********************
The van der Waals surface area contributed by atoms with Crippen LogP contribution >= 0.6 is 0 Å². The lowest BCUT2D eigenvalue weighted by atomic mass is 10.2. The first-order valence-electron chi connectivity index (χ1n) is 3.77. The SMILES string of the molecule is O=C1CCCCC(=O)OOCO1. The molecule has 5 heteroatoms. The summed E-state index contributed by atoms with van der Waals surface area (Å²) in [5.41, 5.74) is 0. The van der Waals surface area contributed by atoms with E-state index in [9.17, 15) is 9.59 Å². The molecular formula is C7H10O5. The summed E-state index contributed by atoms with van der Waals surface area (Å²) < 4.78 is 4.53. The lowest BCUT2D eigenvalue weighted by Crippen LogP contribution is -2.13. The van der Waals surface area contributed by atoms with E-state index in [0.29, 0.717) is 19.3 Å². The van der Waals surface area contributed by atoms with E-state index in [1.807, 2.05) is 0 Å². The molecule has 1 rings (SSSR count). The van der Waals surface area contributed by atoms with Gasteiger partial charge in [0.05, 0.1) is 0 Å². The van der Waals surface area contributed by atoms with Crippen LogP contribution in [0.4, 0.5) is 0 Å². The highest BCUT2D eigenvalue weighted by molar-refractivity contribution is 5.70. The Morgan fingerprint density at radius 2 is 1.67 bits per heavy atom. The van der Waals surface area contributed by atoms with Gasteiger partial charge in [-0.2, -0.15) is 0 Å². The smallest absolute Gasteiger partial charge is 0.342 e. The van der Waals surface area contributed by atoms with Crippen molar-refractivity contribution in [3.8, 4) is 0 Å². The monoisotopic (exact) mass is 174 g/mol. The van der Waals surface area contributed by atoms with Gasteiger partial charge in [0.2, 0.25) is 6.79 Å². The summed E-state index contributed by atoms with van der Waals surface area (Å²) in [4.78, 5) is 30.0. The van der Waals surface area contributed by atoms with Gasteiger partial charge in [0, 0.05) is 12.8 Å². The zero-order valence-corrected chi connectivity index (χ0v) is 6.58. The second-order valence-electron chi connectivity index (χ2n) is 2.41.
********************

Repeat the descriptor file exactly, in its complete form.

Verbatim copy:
The van der Waals surface area contributed by atoms with Crippen LogP contribution >= 0.6 is 0 Å². The lowest BCUT2D eigenvalue weighted by atomic mass is 10.2. The first-order valence-electron chi connectivity index (χ1n) is 3.77. The SMILES string of the molecule is O=C1CCCCC(=O)OOCO1. The molecule has 5 heteroatoms. The summed E-state index contributed by atoms with van der Waals surface area (Å²) in [5.41, 5.74) is 0. The van der Waals surface area contributed by atoms with E-state index in [9.17, 15) is 9.59 Å². The molecular formula is C7H10O5. The summed E-state index contributed by atoms with van der Waals surface area (Å²) < 4.78 is 4.53. The lowest BCUT2D eigenvalue weighted by Crippen LogP contribution is -2.13. The van der Waals surface area contributed by atoms with E-state index in [0.29, 0.717) is 19.3 Å². The van der Waals surface area contributed by atoms with E-state index in [1.807, 2.05) is 0 Å². The molecule has 1 rings (SSSR count). The van der Waals surface area contributed by atoms with Gasteiger partial charge in [0.05, 0.1) is 0 Å². The van der Waals surface area contributed by atoms with Crippen LogP contribution in [0.4, 0.5) is 0 Å². The highest BCUT2D eigenvalue weighted by molar-refractivity contribution is 5.70. The Morgan fingerprint density at radius 2 is 1.67 bits per heavy atom. The van der Waals surface area contributed by atoms with Gasteiger partial charge in [-0.2, -0.15) is 0 Å². The smallest absolute Gasteiger partial charge is 0.342 e. The van der Waals surface area contributed by atoms with Crippen molar-refractivity contribution in [3.8, 4) is 0 Å². The monoisotopic (exact) mass is 174 g/mol. The van der Waals surface area contributed by atoms with Gasteiger partial charge in [0.2, 0.25) is 6.79 Å². The summed E-state index contributed by atoms with van der Waals surface area (Å²) in [4.78, 5) is 30.0. The van der Waals surface area contributed by atoms with Gasteiger partial charge in [0, 0.05) is 12.8 Å². The zero-order valence-corrected chi connectivity index (χ0v) is 6.58. The second-order valence-electron chi connectivity index (χ2n) is 2.41.